Caribbean governments this week rushed to save the region’s most important commuter airline amid threats from the island which supports and depends on it the most that the island hopper is facing definite closure.
St. Vincent and the Grenadines Prime Minister, Ralph Gonsalves reiterated this week that LIAT 1974 Ltd. will go belly up if it does not receive an immediate cash injection of nearly $6 million dollars as most options for raising bridging finance have run out.
Countries, mostly in the Eastern Caribbean particularly those with airports with limited runways such as Dominica, depend almost exclusively on small hoppers to move passengers around the region or to transit hubs like Antigua, Barbados and Trinidad while traveling to Europe, North or South America as examples.
Despite their dependence on the 57-year-old airline, Gonsavles said that governments have responded poorly to a request to provide the $6 million needed to keep the airline afloat even as the pilots union, which have for years opposed salary cuts, recently reneged and agreed to do so.
The financial impasse has now led to a mad scramble to raise capital externally to bail out LIAT with its brand new fleet of 10 French-made ATR planes.
Barbados Prime Minister, Mia Mottley, one the largest holders of LIAT shares, said the region was now forced to turn to the European Investment Bank (EIB) for help in saving the carrier from closure.
Shareholding governments and management have held several emergency meetings in recent weeks to resolve the issue and there has been talk about cutting some unprofitable routes like Trinidad from the schedule to stop the financial bleeding as passenger loads average less than 40 percent on that segment.
In the meantime, Mottley said the time has come to look beyond the Caribbean for help as LIAT cannot be allowed to go under by any means. Early indications are that the EIB is interested in assisting. Barbados is a major tourist destination, which depends on LIAT for passenger feeder services for tourists to big name airlines like American, Jet Blue, Virgin and British Airways.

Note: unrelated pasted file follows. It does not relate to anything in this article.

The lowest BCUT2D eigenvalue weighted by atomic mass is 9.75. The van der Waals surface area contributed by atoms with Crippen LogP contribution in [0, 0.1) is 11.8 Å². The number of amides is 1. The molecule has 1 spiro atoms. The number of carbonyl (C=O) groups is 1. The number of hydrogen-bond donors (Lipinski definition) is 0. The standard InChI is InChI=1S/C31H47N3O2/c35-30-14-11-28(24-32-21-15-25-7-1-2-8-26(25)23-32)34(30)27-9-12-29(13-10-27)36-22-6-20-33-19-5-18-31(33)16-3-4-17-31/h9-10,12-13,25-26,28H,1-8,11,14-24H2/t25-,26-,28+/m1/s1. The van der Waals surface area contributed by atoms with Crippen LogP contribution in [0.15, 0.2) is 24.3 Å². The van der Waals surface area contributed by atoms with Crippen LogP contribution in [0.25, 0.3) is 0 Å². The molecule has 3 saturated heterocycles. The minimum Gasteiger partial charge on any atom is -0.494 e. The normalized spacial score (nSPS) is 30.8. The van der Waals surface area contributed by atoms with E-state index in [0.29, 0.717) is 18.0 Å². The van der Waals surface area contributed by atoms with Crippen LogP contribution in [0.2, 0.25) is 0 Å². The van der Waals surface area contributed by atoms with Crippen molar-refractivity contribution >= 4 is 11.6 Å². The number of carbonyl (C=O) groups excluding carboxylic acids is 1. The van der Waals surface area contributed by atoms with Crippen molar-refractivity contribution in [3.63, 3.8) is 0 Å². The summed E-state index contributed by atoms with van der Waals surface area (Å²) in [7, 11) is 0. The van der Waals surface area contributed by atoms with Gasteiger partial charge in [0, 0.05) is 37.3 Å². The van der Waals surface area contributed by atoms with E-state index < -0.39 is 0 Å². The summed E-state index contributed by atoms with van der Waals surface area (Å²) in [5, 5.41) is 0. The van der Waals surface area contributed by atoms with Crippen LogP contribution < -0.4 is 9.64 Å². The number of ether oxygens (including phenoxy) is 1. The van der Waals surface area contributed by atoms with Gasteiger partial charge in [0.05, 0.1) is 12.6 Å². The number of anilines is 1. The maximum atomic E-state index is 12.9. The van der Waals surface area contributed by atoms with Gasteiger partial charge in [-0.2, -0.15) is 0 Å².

“The EIB doesn’t only lend to the government, it also lends to private companies like the Barbados Light and Power in the past and it has also engaged here with not just national projects but also regional projects. And as the lead prime minister for the single market and single economy, I also had to engage in discussions with them on opportunities within the transport sector in particular, with respect to the EIB and its role in the region,” she told reporters.
In the meantime, Trinidad-based Caribbean Airlines, which has its own fleet of ATR planes is waiting in the wings to pick up any slack from LIAT.
Trinidad’s Minister of Finance, Colm Imbert said LIAT-dependent governments have already approached Port of Spain, asking it to buy shares in exchange for cash but such is not on the government’s radar, at least not in the near future.
“CAL has enough capacity and it there is a problem and LIAT finds itself unable to fly to Trinidad, then CAL will pick up the slack. We have no plan at this point in time to get back into LIAT,” he said recently.
Approaches both for shareholding and cash injections have already been made to Guyana’s government but it is unclear if any decision will be made anytime soon.
The Guyana routes from Trinidad and Barbados have proven to be cash cows for LIAT in recent years but authorities appear not to have seen the wisdom of investing in the carrier, perhaps confident that such a money spinning route will not ever be scrapped from schedules.
For his part, Gonsalves said that shareholders might soon be compelled to ask the Caribbean Development Bank (CDB) to sell three of the 10 planes and push other island hoppers to work not so profitable routes such as St. Lucia, Grenada and Trinidad.
“The governments have not been responding so the shareholders are reaching a critical point now and if you ask me, what is likely to happen, there will be a transitional restructuring leading to a closure of LIAT,” he said.